Aortic dissection, aortic aneurysm - The aorta - Life after an aortic dissection
I venture to guess that my story is not atypical from others who have experienced this traumatic event.
On October 12, 2012 while watching a Football game I experienced what at first felt like a painful case of acid indigestion. My chest was burning and after a minute or two I began to grow very concerned that something was seriously wrong. Please understand, I am a man who does not typically enjoy Emergency Rooms or others making a big deal of my health, so making the trek upstairs to explain what was happening to my wife was a big deal for her and I would discover for me also.
During the car ride I began to shake violently and became very cold, trying to exit the vehicle was also difficult as my legs wouldn't do what I needed them to do, so a wheelchair became necessary. Within minutes I was undergoing all of the tests associated with hearts, and upon explaining to the doctor that there was a great pain in between my shoulder blades he requested an Echo and determined that I was likely experiencing a dissection and then explained to me that the aneurysm had grown to 6.9 cm.
A brief explanation was provided to my wife and I about what was happening and that it would be necessary to be flown to the University of Minnesota for emergency surgery. Shocked and confused I was loaded in to a helicopter and transported to the U and upon arrival was prepped for surgery. My wife and kids met me as I was being wheeled in to surgery, I can safely assume she was driving over the speed limit to meet me with the kids and to pray.
The surgery lasted many hours, and the end result was they had surgically wrapped my aorta with a Gortex sleave. They had repaired the Type A Dissection and had detected a second thoracic dissection that we now monitor closely and is controlled by beta blockers. Within a few days I was released from the hospital, I don't sleep well in hospitals or next to snoring roommates, so made the wrong decision to stop taking my pain meds so that I could have a bowel movement and be released.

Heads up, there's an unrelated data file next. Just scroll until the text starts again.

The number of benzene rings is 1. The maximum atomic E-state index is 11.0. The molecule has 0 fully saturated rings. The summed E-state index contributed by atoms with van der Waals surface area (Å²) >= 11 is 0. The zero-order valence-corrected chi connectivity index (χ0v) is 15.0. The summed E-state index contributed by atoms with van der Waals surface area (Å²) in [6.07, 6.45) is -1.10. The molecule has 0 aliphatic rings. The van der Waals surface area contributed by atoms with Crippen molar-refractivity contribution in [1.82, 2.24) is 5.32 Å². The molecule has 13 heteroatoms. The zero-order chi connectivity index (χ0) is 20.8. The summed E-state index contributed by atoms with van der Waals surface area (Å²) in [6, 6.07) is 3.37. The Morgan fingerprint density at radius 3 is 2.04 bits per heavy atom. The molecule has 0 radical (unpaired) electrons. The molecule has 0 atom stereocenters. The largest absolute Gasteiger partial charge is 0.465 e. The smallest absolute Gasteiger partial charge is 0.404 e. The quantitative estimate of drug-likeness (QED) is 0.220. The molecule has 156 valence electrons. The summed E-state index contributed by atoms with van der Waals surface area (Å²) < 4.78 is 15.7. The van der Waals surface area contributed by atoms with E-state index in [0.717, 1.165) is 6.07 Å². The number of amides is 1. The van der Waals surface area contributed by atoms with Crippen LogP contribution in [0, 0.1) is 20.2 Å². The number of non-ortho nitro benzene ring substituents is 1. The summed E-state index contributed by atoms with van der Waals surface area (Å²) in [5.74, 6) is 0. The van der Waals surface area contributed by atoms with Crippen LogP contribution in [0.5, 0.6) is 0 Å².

At this point in the story, I'd like to say that the emotional trauma that this event caused was significant. My entire life I have been driven to work hard, to work hard towards ideas of success. To make more money, to achieve status, and to be in a position of power. I was driven. This event caused me to begin to look out of my office window and to begin asking some serious questions about my life. Questions of meaning, of fulfillment, of satisfaction. I peered out my window for many months and stopped moving.
Almost a year after the surgery I experienced a Pulmonary Embolism. I can only attribute the PE to my lack of movement in life as the doctors weren't able to locate the origin of the clot. This is significant, I had stopped moving, I was stuck. I've come to believe that this heart event triggered me to begin to ask different questions about my life and that the PE was further evidence that I needed to get moving.
The crisis has been my greatest challenge, it is forcing me to evaluate my life, my values, and my ideas of success. It is also causing me to change my perspectives on relationships with my self, others, and my work. It is a passage that I am now comitted to walking and that requires caring for my soul and understanding that as I care for my soul I impact the relationships in my life in a healthier, more conscious and positive way.
Thank you for welcoming me to the community.
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